Prison sex slavery

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What do discourses about prisons, trafficking and “prostitution” have in common? Critical to all of these movements is the concept of abolishing slavery. between contemporary anti-prison movements and the anti-sex industry movement. The extensive documentation of sexual slavery in American prisons makes resolving the scope of the punishment exception critical. This Article argues that. Landmark Guardian investigation, produced over 18 months, examines how US sex traffickers recruit jailed women for prostitution.

Nigerian 'sex slavery' ring goes on trial in France. were sentenced to up to 11 years in prison for forcing girls into sex slavery in France. Prison sexuality consists of sexual relationships between prisoners or . According to the Human Rights Watch report "No Escape: Male Rape in U.S. Prisons", sexual slavery is frequently posed as a. What do discourses about prisons, trafficking and “prostitution” have in common? Critical to all of these movements is the concept of abolishing slavery. between contemporary anti-prison movements and the anti-sex industry movement.

LYON, France: Twenty-four suspected members of a sex trafficking ring to up to 11 years in prison for forcing girls into sex slavery in France. Prison sexuality consists of sexual relationships between prisoners or . According to the Human Rights Watch report "No Escape: Male Rape in U.S. Prisons", sexual slavery is frequently posed as a. What do discourses about prisons, trafficking and “prostitution” have in common? Critical to all of these movements is the concept of abolishing slavery. between contemporary anti-prison movements and the anti-sex industry movement.






After being promised a relationship and somewhere safe to stay, Kate instead left one prison for another. The work culminated in our documentary, Prison Trapwhich exposes the systematic pattern of grooming and recruitment of women prisoners by pimps and sex buyers in the US. As two journalists who have covered modern slavery and human trafficking for the best part of a decade, we have travelled far into the dark depths of human exploitation across the globe.

Yet for both of us — and for Guardian videographer Alex Healey — this story has been a profound, deeply troubling and sex challenging experience. All are American nationals, none have been moved across international borders or controlled by huge organised crime gangs.

Yet across the US, slavery of slavery of women, men prison children are being sold in a multi-billion dollar domestic sex trafficking industry that slavery on the lack of value that society is placing on those being exploited. All the women we spoke to for this story had personal histories of abuse and trauma.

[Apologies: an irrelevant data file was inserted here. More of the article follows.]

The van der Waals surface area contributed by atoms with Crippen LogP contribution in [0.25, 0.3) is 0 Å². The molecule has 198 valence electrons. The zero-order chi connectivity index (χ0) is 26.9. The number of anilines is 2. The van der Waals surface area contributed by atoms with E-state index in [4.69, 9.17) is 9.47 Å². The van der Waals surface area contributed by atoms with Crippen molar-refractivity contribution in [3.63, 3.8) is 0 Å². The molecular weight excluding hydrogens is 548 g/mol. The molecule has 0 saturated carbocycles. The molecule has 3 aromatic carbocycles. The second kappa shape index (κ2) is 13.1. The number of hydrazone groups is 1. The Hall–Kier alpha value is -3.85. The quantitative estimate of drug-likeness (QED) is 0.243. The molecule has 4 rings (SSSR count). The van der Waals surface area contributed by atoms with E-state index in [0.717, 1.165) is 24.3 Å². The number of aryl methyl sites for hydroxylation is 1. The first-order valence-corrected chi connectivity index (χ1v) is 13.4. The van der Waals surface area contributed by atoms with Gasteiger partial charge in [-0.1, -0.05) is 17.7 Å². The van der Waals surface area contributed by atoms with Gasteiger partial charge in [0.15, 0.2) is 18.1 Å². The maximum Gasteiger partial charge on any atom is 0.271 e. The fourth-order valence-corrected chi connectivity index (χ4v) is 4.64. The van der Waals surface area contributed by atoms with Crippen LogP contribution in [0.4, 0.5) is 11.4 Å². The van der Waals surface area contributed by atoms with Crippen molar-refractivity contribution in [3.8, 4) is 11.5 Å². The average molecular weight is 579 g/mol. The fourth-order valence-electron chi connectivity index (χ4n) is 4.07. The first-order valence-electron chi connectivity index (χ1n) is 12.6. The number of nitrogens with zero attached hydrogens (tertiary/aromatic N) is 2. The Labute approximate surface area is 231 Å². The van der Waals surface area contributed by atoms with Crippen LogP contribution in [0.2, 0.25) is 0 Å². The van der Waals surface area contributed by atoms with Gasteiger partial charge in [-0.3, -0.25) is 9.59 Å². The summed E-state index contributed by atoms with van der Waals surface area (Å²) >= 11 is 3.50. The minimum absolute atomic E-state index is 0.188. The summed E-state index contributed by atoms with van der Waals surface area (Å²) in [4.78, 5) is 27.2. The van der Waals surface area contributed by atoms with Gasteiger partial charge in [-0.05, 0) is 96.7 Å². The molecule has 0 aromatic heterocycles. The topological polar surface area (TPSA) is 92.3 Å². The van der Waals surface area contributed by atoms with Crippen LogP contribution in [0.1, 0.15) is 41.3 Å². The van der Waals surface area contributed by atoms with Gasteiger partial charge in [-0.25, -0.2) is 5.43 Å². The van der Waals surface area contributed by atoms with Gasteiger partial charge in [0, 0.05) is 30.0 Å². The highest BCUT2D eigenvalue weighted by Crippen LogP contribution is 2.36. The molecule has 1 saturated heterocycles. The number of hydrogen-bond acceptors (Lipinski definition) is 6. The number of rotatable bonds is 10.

For many, the path into pimp-controlled prostitution had started with sex need for love or a relationship, which prison been twisted through domestic violence, drug use and basic survival into something very different. None of them had planned or expected their life to end up the way that it has. As journalists we are supposed to be impartial, using our skills and our platform to report on what is happening to others. Yet trying to prison and comprehend the trauma of those whose lives we were dipping in and out of took a toll on all of us.

Most prison living hand to mouth on the streets, some were pregnant, many had lost their children. We are both mothers of small children and coming home and sex to make the switch from one role to the other became increasingly hard. For Mei-Ling, the weeks of filming along with Alex Healey inside a jail in Massachusetts, was a disorientating and psychologically jarring experience. Cut off from the outside world, many of the women serving time were only in their 20s but had sex in and out of prison and prisons multiple times.

Many felt a bleak resignation that things would be no different for them when they were released. There was a suffocating absence of hope. It was easy to see how these facilities have become hunting grounds for people wanting to exploit this loneliness and isolation. One woman told us that getting a letter from the outside world was like a gift from God. Without these men, few would be able to meet their basic need for housing and food when they left incarceration. In Massachusetts, we saw first-hand the same women being cycled out of jail and immediately back into a life of addiction and exploitation at the hands of pimps and sex buyers.

That correctional facilities have become recruiting grounds for pimps and sex buyers prison just an indication of how pervasive the trap of incarceration and exploitation has become for this community of women. In Worcester, Massachusetts, where some women are finding support, we saw the impact that prison criminal record and a lack of exit services or specialist interventions had on those we met in jail. Many felt they had no option but to go back to the same life that put them there in the first place with arrest an inevitability.

The biggest shock was the daily violence that is sex byproduct of their life on the streets. For the film we spent a year following Nikki Bell, herself a trafficking survivor who now runs her own NGO, Living in Freedom Together LIFTwho is dedicating her life to helping other women both inside jail and on the sex of Worcester.

She told us how, when she was in prostitution and addiction, she had sex beaten, thrown out of cars and violently assaulted by sex buyers. Now she sees this violence perpetrated on a daily basis to the women she works with. Seven women she works with have already died this year of overdoses. One of the most sobering facts we learned on this project was that the average life expectancy of a street sex worker in the US is The practicalities of working with women who have slavery or are living these experiences is difficult and fraught with ethical dilemmas.